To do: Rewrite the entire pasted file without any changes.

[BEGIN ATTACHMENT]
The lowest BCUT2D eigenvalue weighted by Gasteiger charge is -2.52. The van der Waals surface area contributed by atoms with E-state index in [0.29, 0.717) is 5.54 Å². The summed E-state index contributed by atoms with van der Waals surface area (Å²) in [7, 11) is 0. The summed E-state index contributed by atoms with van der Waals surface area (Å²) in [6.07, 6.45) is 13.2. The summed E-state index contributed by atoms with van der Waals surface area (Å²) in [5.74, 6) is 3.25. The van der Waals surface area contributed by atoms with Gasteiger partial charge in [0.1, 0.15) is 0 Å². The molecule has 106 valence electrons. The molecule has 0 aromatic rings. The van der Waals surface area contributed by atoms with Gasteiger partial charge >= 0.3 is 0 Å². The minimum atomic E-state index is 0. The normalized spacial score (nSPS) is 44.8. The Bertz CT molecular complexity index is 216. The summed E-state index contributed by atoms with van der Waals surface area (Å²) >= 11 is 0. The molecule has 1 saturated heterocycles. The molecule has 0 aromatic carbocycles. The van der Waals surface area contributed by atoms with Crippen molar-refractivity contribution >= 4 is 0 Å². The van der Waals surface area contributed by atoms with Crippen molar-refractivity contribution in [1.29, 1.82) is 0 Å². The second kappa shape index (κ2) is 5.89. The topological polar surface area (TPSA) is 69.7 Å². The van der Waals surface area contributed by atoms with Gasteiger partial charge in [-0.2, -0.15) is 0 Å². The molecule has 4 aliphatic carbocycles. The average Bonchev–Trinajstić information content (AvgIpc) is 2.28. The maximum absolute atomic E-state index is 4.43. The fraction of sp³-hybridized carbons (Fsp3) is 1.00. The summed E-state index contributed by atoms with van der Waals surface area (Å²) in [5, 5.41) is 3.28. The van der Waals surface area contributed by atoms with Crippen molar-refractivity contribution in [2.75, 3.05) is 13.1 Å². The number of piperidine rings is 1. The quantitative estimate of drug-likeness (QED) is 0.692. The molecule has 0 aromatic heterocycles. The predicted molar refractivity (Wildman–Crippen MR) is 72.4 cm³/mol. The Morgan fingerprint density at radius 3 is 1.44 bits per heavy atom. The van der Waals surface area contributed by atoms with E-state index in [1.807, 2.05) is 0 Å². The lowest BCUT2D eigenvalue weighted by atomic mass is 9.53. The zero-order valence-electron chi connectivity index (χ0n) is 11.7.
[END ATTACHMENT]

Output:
The lowest BCUT2D eigenvalue weighted by Gasteiger charge is -2.52. The van der Waals surface area contributed by atoms with E-state index in [0.29, 0.717) is 5.54 Å². The summed E-state index contributed by atoms with van der Waals surface area (Å²) in [7, 11) is 0. The summed E-state index contributed by atoms with van der Waals surface area (Å²) in [6.07, 6.45) is 13.2. The summed E-state index contributed by atoms with van der Waals surface area (Å²) in [5.74, 6) is 3.25. The van der Waals surface area contributed by atoms with Gasteiger partial charge in [0.1, 0.15) is 0 Å². The molecule has 106 valence electrons. The molecule has 0 aromatic rings. The van der Waals surface area contributed by atoms with Gasteiger partial charge >= 0.3 is 0 Å². The minimum atomic E-state index is 0. The normalized spacial score (nSPS) is 44.8. The Bertz CT molecular complexity index is 216. The summed E-state index contributed by atoms with van der Waals surface area (Å²) >= 11 is 0. The molecule has 1 saturated heterocycles. The molecule has 0 aromatic carbocycles. The van der Waals surface area contributed by atoms with Crippen molar-refractivity contribution >= 4 is 0 Å². The van der Waals surface area contributed by atoms with Crippen molar-refractivity contribution in [1.29, 1.82) is 0 Å². The second kappa shape index (κ2) is 5.89. The topological polar surface area (TPSA) is 69.7 Å². The van der Waals surface area contributed by atoms with Gasteiger partial charge in [-0.2, -0.15) is 0 Å². The molecule has 4 aliphatic carbocycles. The average Bonchev–Trinajstić information content (AvgIpc) is 2.28. The maximum absolute atomic E-state index is 4.43. The fraction of sp³-hybridized carbons (Fsp3) is 1.00. The summed E-state index contributed by atoms with van der Waals surface area (Å²) in [5, 5.41) is 3.28. The van der Waals surface area contributed by atoms with Crippen molar-refractivity contribution in [2.75, 3.05) is 13.1 Å². The number of piperidine rings is 1. The quantitative estimate of drug-likeness (QED) is 0.692. The molecule has 0 aromatic heterocycles. The predicted molar refractivity (Wildman–Crippen MR) is 72.4 cm³/mol. The Morgan fingerprint density at radius 3 is 1.44 bits per heavy atom. The van der Waals surface area contributed by atoms with E-state index in [1.807, 2.05) is 0 Å². The lowest BCUT2D eigenvalue weighted by atomic mass is 9.53. The zero-order valence-electron chi connectivity index (χ0n) is 11.7.